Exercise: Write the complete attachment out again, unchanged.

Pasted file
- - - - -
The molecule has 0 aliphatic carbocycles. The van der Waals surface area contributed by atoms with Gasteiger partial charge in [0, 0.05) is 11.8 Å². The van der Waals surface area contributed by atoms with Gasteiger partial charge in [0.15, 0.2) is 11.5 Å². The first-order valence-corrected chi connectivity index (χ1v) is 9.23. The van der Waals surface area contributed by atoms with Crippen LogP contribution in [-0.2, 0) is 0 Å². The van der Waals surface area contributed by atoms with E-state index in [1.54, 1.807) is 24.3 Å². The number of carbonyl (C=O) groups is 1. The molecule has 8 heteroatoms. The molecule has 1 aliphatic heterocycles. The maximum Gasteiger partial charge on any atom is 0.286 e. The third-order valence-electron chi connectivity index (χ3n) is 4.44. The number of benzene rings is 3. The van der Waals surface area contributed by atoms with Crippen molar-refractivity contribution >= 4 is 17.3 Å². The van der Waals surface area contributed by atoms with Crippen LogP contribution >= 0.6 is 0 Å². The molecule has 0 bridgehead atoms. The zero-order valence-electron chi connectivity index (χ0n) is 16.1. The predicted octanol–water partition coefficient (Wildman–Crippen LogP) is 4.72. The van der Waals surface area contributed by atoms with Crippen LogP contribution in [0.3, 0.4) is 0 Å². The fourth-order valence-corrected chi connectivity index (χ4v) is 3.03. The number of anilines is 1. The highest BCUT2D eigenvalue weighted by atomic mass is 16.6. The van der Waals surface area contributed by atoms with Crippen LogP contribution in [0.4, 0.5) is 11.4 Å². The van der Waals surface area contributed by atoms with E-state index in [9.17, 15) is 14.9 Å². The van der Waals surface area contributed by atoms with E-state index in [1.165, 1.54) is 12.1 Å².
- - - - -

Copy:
The molecule has 0 aliphatic carbocycles. The van der Waals surface area contributed by atoms with Gasteiger partial charge in [0, 0.05) is 11.8 Å². The van der Waals surface area contributed by atoms with Gasteiger partial charge in [0.15, 0.2) is 11.5 Å². The first-order valence-corrected chi connectivity index (χ1v) is 9.23. The van der Waals surface area contributed by atoms with Crippen LogP contribution in [-0.2, 0) is 0 Å². The van der Waals surface area contributed by atoms with E-state index in [1.54, 1.807) is 24.3 Å². The number of carbonyl (C=O) groups is 1. The molecule has 8 heteroatoms. The molecule has 1 aliphatic heterocycles. The maximum Gasteiger partial charge on any atom is 0.286 e. The third-order valence-electron chi connectivity index (χ3n) is 4.44. The number of benzene rings is 3. The van der Waals surface area contributed by atoms with Crippen molar-refractivity contribution >= 4 is 17.3 Å². The van der Waals surface area contributed by atoms with Crippen LogP contribution >= 0.6 is 0 Å². The molecule has 0 bridgehead atoms. The zero-order valence-electron chi connectivity index (χ0n) is 16.1. The predicted octanol–water partition coefficient (Wildman–Crippen LogP) is 4.72. The van der Waals surface area contributed by atoms with Crippen LogP contribution in [0.3, 0.4) is 0 Å². The fourth-order valence-corrected chi connectivity index (χ4v) is 3.03. The number of anilines is 1. The highest BCUT2D eigenvalue weighted by atomic mass is 16.6. The van der Waals surface area contributed by atoms with Crippen LogP contribution in [0.4, 0.5) is 11.4 Å². The van der Waals surface area contributed by atoms with E-state index in [9.17, 15) is 14.9 Å². The van der Waals surface area contributed by atoms with E-state index in [1.165, 1.54) is 12.1 Å².